Tories propose NICE approval reforms

U.K. politicians are promising big reforms for the National Institute for Clinical Health and Excellence. The drugs watchdog--which decides which meds are used by the National Health Service--has been under fire in recent months for refusing some costly cancer meds and for an approval process that can take 18 months. Well, the Tories are pledging to cut that time frame to three to six months---an improvement of up to 15 months.

How so? The conservative party wants to remove the final step off NICE approval: a ministerial sign-off. And the Tories say they'll shift the burden of proof onto the pharma companies, so that drugmakers have to prove a drug works rather than NICE proving it doesn't.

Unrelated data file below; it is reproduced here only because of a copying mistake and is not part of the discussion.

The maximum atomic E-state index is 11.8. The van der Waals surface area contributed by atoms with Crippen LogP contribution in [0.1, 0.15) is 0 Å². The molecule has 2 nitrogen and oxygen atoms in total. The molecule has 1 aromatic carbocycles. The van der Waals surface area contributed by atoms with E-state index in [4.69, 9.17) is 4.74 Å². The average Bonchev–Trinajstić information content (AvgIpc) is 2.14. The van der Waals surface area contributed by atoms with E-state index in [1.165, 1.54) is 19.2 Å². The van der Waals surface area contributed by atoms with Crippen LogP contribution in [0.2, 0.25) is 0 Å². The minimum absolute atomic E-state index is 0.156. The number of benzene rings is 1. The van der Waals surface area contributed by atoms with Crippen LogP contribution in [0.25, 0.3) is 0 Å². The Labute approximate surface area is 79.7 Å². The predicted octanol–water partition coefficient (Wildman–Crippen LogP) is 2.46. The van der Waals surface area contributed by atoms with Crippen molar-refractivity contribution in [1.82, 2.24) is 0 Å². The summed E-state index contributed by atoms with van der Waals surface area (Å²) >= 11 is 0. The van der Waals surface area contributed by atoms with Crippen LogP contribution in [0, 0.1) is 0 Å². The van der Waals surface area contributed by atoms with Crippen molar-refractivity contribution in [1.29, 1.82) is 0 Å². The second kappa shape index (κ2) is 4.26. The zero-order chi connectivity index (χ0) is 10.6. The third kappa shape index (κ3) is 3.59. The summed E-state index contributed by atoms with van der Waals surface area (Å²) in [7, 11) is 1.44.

In potentially the biggest shift, however, the party is proposing that NICE consider not only the bare cost-effectiveness of a drug, but the softer "social cost" of denying its approval as well. That means the agency could be more responsive to societal outcry when certain meds are rejected. That sort of calculus could have paid off for the makers of costly kidney cancer meds that NICE recently nixed, for instance.

Who'll foot the bill for this kinder, gentler approach? The Tories haven't answered that question.

- read the story in The Telegraph

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